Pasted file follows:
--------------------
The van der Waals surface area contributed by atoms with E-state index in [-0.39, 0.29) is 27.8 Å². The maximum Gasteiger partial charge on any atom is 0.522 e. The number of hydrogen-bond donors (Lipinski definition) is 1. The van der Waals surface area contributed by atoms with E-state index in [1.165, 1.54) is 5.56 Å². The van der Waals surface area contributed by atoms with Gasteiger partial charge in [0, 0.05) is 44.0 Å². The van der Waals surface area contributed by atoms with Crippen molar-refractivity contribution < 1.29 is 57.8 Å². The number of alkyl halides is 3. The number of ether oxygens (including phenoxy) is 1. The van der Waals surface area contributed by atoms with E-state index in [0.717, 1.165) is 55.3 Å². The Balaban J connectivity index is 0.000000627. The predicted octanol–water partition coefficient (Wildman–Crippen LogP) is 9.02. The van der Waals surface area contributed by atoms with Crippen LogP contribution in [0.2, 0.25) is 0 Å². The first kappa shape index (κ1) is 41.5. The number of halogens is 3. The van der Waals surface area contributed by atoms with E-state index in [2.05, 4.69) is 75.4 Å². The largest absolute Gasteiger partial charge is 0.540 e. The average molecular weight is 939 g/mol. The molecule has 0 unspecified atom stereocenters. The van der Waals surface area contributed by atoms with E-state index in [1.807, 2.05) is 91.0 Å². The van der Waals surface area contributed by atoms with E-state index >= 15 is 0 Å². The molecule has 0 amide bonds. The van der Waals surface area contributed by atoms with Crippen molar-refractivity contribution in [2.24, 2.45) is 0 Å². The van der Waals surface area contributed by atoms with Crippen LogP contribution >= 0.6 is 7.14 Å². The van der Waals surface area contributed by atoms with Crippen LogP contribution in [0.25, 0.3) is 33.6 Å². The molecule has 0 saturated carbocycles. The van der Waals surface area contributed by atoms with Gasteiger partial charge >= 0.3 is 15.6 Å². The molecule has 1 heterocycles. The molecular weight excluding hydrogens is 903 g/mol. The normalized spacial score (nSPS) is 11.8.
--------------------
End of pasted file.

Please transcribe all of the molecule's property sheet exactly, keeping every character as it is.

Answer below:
The van der Waals surface area contributed by atoms with E-state index in [-0.39, 0.29) is 27.8 Å². The maximum Gasteiger partial charge on any atom is 0.522 e. The number of hydrogen-bond donors (Lipinski definition) is 1. The van der Waals surface area contributed by atoms with E-state index in [1.165, 1.54) is 5.56 Å². The van der Waals surface area contributed by atoms with Gasteiger partial charge in [0, 0.05) is 44.0 Å². The van der Waals surface area contributed by atoms with Crippen molar-refractivity contribution < 1.29 is 57.8 Å². The number of alkyl halides is 3. The number of ether oxygens (including phenoxy) is 1. The van der Waals surface area contributed by atoms with E-state index in [0.717, 1.165) is 55.3 Å². The Balaban J connectivity index is 0.000000627. The predicted octanol–water partition coefficient (Wildman–Crippen LogP) is 9.02. The van der Waals surface area contributed by atoms with Crippen LogP contribution in [0.2, 0.25) is 0 Å². The first kappa shape index (κ1) is 41.5. The number of halogens is 3. The van der Waals surface area contributed by atoms with E-state index in [2.05, 4.69) is 75.4 Å². The largest absolute Gasteiger partial charge is 0.540 e. The average molecular weight is 939 g/mol. The molecule has 0 unspecified atom stereocenters. The van der Waals surface area contributed by atoms with E-state index in [1.807, 2.05) is 91.0 Å². The van der Waals surface area contributed by atoms with E-state index >= 15 is 0 Å². The molecule has 0 amide bonds. The van der Waals surface area contributed by atoms with Crippen molar-refractivity contribution in [2.24, 2.45) is 0 Å². The van der Waals surface area contributed by atoms with Crippen LogP contribution >= 0.6 is 7.14 Å². The van der Waals surface area contributed by atoms with Crippen LogP contribution in [0.25, 0.3) is 33.6 Å². The molecule has 0 saturated carbocycles. The van der Waals surface area contributed by atoms with Gasteiger partial charge >= 0.3 is 15.6 Å². The molecule has 1 heterocycles. The molecular weight excluding hydrogens is 903 g/mol. The normalized spacial score (nSPS) is 11.8.